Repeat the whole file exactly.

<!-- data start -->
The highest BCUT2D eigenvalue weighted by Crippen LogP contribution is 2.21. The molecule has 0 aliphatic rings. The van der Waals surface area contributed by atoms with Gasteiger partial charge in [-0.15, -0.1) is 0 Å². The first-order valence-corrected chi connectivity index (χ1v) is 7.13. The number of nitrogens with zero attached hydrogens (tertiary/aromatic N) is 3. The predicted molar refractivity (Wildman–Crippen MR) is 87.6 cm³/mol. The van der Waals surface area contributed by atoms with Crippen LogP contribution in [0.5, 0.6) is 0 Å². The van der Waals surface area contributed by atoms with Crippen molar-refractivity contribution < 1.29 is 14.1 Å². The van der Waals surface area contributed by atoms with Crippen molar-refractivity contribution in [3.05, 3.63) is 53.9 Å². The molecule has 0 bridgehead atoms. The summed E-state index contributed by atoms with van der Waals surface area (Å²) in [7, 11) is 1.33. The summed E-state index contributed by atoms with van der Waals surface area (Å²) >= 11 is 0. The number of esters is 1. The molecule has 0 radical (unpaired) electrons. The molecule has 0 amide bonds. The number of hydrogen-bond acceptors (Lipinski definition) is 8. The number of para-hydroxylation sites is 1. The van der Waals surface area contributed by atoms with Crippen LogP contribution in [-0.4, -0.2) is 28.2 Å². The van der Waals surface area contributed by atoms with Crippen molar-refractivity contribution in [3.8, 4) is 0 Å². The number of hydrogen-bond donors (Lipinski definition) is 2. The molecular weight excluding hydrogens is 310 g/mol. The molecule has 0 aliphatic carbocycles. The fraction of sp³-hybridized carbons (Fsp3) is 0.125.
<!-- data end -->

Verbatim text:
The highest BCUT2D eigenvalue weighted by Crippen LogP contribution is 2.21. The molecule has 0 aliphatic rings. The van der Waals surface area contributed by atoms with Gasteiger partial charge in [-0.15, -0.1) is 0 Å². The first-order valence-corrected chi connectivity index (χ1v) is 7.13. The number of nitrogens with zero attached hydrogens (tertiary/aromatic N) is 3. The predicted molar refractivity (Wildman–Crippen MR) is 87.6 cm³/mol. The van der Waals surface area contributed by atoms with Crippen LogP contribution in [0.5, 0.6) is 0 Å². The van der Waals surface area contributed by atoms with Crippen molar-refractivity contribution < 1.29 is 14.1 Å². The van der Waals surface area contributed by atoms with Crippen molar-refractivity contribution in [3.05, 3.63) is 53.9 Å². The molecule has 0 bridgehead atoms. The summed E-state index contributed by atoms with van der Waals surface area (Å²) in [7, 11) is 1.33. The summed E-state index contributed by atoms with van der Waals surface area (Å²) >= 11 is 0. The number of esters is 1. The molecule has 0 radical (unpaired) electrons. The molecule has 0 amide bonds. The number of hydrogen-bond acceptors (Lipinski definition) is 8. The number of para-hydroxylation sites is 1. The van der Waals surface area contributed by atoms with Crippen LogP contribution in [-0.4, -0.2) is 28.2 Å². The van der Waals surface area contributed by atoms with Crippen molar-refractivity contribution in [3.8, 4) is 0 Å². The number of hydrogen-bond donors (Lipinski definition) is 2. The molecular weight excluding hydrogens is 310 g/mol. The molecule has 0 aliphatic carbocycles. The fraction of sp³-hybridized carbons (Fsp3) is 0.125.